As oil prices continue to rise and global demand is bouncing back to pre-pandemic levels, people could be buying into electric vehicles (EV) as an alternative to expensive fuel costs.
The International Energy Agency (IEA) says that rising oil prices are expected to encourage people to shift away from traditional vehicles and increase the uptake of EVs. However, this could be detrimental to the recovery of the global economy.
With oil prices hitting $77 a barrel this July, due to higher demand and OPEC+ production cuts aimed at raising the benchmark price of oil, the threat of ever-increasing fuel prices is worrying for consumers who are still overcoming the economic hit of the pandemic.
The IEA stated of the situation, “While prices at these levels could increase the pace of electrification of the transport sector and help accelerate energy transitions, they could also put a drag on the economic recovery, particularly in emerging and developing countries.”
As the vaccination rollout is accelerating across the globe, restrictions are easing, and road and air travel are picking up over the summer months, global oil demand is expected to continue to rise throughout 2021, to hit pre-pandemic levels of 100 million bpd by 2022. In fact, in some areas of the world such as China and India, oil demand is expected to exceed pre-pandemic levels, as the oil need across the region will continue to rise over the next decade.
The IEA has warned OPEC+ that if it does not reduce cuts to resume normal production across member states, in line with the global demand increase, this could lead to economic instability due to rising fuel prices worldwide.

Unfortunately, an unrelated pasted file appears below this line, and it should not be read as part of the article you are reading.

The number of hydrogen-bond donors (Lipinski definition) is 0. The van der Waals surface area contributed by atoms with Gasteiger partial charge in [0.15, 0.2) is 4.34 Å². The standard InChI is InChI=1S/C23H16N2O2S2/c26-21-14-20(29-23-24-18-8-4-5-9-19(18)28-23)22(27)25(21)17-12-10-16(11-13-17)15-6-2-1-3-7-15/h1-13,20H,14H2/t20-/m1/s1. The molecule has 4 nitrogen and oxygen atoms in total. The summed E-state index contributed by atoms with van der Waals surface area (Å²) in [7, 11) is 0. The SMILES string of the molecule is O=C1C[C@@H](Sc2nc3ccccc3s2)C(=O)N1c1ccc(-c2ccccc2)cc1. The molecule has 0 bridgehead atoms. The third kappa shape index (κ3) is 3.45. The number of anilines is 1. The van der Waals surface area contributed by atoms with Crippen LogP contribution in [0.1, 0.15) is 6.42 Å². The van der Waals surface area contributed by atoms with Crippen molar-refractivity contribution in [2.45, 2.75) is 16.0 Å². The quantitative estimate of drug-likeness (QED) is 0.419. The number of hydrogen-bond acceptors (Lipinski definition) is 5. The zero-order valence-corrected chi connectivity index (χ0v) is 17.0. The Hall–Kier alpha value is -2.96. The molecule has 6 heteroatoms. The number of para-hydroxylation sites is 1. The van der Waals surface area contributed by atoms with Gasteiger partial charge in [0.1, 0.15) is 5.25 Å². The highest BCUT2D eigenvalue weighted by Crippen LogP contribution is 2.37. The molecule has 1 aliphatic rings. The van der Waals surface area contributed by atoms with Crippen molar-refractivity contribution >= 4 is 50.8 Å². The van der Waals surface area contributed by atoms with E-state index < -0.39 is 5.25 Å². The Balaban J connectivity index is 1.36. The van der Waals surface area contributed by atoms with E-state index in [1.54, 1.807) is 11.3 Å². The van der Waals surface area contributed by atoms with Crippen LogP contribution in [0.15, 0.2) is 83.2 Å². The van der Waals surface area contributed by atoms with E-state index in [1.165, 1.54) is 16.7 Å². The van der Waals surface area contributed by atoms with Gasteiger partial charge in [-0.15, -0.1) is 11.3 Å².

However, at present, production levels are being increased slower than expected by OPEC due to challenges in organizational talks, with disputes between the UAE and Saudi Arabia around production increase levels. OPEC+ is currently expected to increase production across member states by around 400,000 bpd in August.
This report builds upon the Ernst & Young AI analysis from June that stated the EV boom is coming much earlier than anticipated, with EV sales expected to surpass those of traditional vehicles by 2033. Particularly as several countries across Europe, such as the U.K., are planning a ban on the sale of petrol and diesel vehicles from as early as 2030 as part of the clean energy transition.
With many major companies backing EVs, with Amazon, the United States Postal Service, and United Airlines all announcing new EV fleets, while Ford, Volkswagen, and General Motors (GM) increase investments in EV production, electric vehicle and EV related stocks are set to soar this summer.